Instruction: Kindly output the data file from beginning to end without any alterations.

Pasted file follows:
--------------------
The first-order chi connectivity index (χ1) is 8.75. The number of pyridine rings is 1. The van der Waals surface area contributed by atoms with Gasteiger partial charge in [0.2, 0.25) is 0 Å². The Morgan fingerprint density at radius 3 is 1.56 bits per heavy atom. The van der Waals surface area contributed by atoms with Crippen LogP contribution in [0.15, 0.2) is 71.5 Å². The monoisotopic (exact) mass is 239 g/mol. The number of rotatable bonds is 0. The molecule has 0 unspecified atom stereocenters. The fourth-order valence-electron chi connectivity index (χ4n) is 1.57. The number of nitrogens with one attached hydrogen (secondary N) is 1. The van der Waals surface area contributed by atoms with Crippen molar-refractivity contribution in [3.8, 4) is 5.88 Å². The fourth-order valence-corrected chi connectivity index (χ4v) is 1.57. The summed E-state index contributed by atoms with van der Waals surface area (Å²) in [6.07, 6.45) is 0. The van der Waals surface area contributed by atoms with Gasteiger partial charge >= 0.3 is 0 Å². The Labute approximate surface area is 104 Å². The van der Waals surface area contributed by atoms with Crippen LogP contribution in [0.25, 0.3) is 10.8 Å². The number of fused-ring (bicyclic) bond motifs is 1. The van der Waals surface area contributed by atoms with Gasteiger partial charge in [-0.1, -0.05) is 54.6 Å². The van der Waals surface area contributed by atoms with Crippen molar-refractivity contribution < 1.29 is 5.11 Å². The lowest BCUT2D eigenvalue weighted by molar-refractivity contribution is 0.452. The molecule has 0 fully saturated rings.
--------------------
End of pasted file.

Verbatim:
The first-order chi connectivity index (χ1) is 8.75. The number of pyridine rings is 1. The van der Waals surface area contributed by atoms with Gasteiger partial charge in [0.2, 0.25) is 0 Å². The Morgan fingerprint density at radius 3 is 1.56 bits per heavy atom. The van der Waals surface area contributed by atoms with Crippen LogP contribution in [0.15, 0.2) is 71.5 Å². The monoisotopic (exact) mass is 239 g/mol. The number of rotatable bonds is 0. The molecule has 0 unspecified atom stereocenters. The fourth-order valence-electron chi connectivity index (χ4n) is 1.57. The number of nitrogens with one attached hydrogen (secondary N) is 1. The van der Waals surface area contributed by atoms with Crippen molar-refractivity contribution in [3.8, 4) is 5.88 Å². The fourth-order valence-corrected chi connectivity index (χ4v) is 1.57. The summed E-state index contributed by atoms with van der Waals surface area (Å²) in [6.07, 6.45) is 0. The van der Waals surface area contributed by atoms with Gasteiger partial charge >= 0.3 is 0 Å². The Labute approximate surface area is 104 Å². The van der Waals surface area contributed by atoms with Crippen LogP contribution in [0.25, 0.3) is 10.8 Å². The number of fused-ring (bicyclic) bond motifs is 1. The van der Waals surface area contributed by atoms with Gasteiger partial charge in [-0.1, -0.05) is 54.6 Å². The van der Waals surface area contributed by atoms with Crippen molar-refractivity contribution < 1.29 is 5.11 Å². The lowest BCUT2D eigenvalue weighted by molar-refractivity contribution is 0.452. The molecule has 0 fully saturated rings.